SA Rugby has to organise more tournament for women's rugby that on par with that of the men's game. Photo: Springboks on facebook

JOHANNESBURG – Rugby in South Africa and the world over is male-dominated and controlled. Amid the male-centeredness of rugby and the hegemonic power it ensures for men in sport, girls and women are now claiming the sport as their favourite and passion.

And with this growing enthusiasm, arrives all the surfacing of incredible raw talent at girl level rugby and women in rugby. Now that they are into the game, women rugby players want to play more, especially competitive rugby and international matches.

SA Rugby concentrates on the development of boys and men in rugby, with little support given to the growth of women’s rugby.

That women’s rugby is fast growing around the world, especially in Africa, is noted by SA Rugby. Yet, SA Rugby still gives a small handout budget to women’s rugby.

Club rugby is there and a national provincial competition is the premier and only domestic tournament for senior women’s rugby. This tournament is played over only one round, with just five matches being played, over about 2-3 months. The top two teams from the round robin event contest the finals of the SA IPT, with the winner being crowned South African champions.

How is women’s rugby expected to develop with just one national competition and just one round of five matches for each team?

Fortunately, this year the women’s Springbok team is on tour and will play some international matches after not having played much for about three years.

SA Rugby, controlled by male officials, gives the same old argument that women’s rugby can’t get sponsors and SA Rugby self finances the women’s game.

Why is there always no money for women in rugby, but there are always sponsors for boys and men’s rugby? Why must development of women in the game be neglected because there’s supposedly no sponsored money?

SA Rugby official, Pat Kuhn is very keen to have women’s rugby developed much more and given a much bigger budget.

“I’m very much aware of the fast growth of girls in rugby and women’s rugby. Its an ongoing challenge and battle to get more money and much bigger budgets within SA Rugby,’ said Kuhn, who was the only SA Rugby official present at the women’s interpovincial final, played in East London on Saturday.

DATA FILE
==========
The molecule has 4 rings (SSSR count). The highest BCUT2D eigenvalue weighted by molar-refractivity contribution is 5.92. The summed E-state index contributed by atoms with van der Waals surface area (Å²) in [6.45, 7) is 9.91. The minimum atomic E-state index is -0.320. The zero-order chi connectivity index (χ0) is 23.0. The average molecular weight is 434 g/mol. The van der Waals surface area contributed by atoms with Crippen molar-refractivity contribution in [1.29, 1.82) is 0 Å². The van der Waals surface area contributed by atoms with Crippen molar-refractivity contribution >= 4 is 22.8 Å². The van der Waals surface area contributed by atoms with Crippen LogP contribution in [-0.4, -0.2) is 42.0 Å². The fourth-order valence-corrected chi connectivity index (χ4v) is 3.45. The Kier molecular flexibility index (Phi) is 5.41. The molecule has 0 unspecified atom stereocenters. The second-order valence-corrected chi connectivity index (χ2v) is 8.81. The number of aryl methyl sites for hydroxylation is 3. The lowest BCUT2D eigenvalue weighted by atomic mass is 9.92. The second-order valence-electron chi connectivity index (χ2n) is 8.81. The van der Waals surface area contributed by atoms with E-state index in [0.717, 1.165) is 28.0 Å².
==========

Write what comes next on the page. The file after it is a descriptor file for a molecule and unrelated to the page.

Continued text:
“I agree that most focus is on men’s rugby with women’s rugby not being able to get much done to show further development and growth. We are seeing investments on our returns after investing in girls rugby and getting the youth training centres set up in all provinces. And out of this ambitious programme is the overflowing girls’ rugby talent that must be nurtured and carefully looked after,” said Kuhn.

SA Rugby has to stop seeing women’s rugby as a burdensome side entity and must involve growth of girls and women’s rugby in all its national planning programmes, strategic planning and deliberations. Budgets for women’s rugby must be prioritised.

Look at the playing of this year’s women’s A and B Section inter-provincial finals in East London. Why didn’t SA Rugby play the women’s matches as curtain-raisers to the men’s Springboks match in PE?

About three years ago, after the last women’s rugby world cup, SA Rugby took the decision to impose a moratorium on international matches for women. This was done to focus on establishing girls youth training centres throughout SA to grow the game at youth girls level and surface youth talent that could filter into the women’s rugby teams. Now the girl rugby talent has emerged and it’s overflowing.

Women’s rugby in SA needs and must have much more domestic competition and international play. A double round of inter-provincial competition must be held in 2019. How about a top eight national event, too? 

Competition must start in March and go on until about October. Introduce two more national events for women’s rugby. Girls also need international experience and international tours like an SA school girls rugby tour must be undertaken.

SA Rugby can say it is genuine about advancing women’s rugby. But for as long as we don’t see more domestic competition and international matches for women’s 15s and sevens, then SA Rugby will be criticised for neglecting women’s rugby. 

Come 2019 and there’s no way we want to see only a one-round interprovincial competition for women’s rugby. A double round on a home-and-away format must be introduced, and more national competitions. Instruct provinces to do much more for girls and women in rugby, not neglect the gender in rugby.

Cheryl Roberts


The Star

Roberts is a social commentator and analyst on the social positioning of South African sport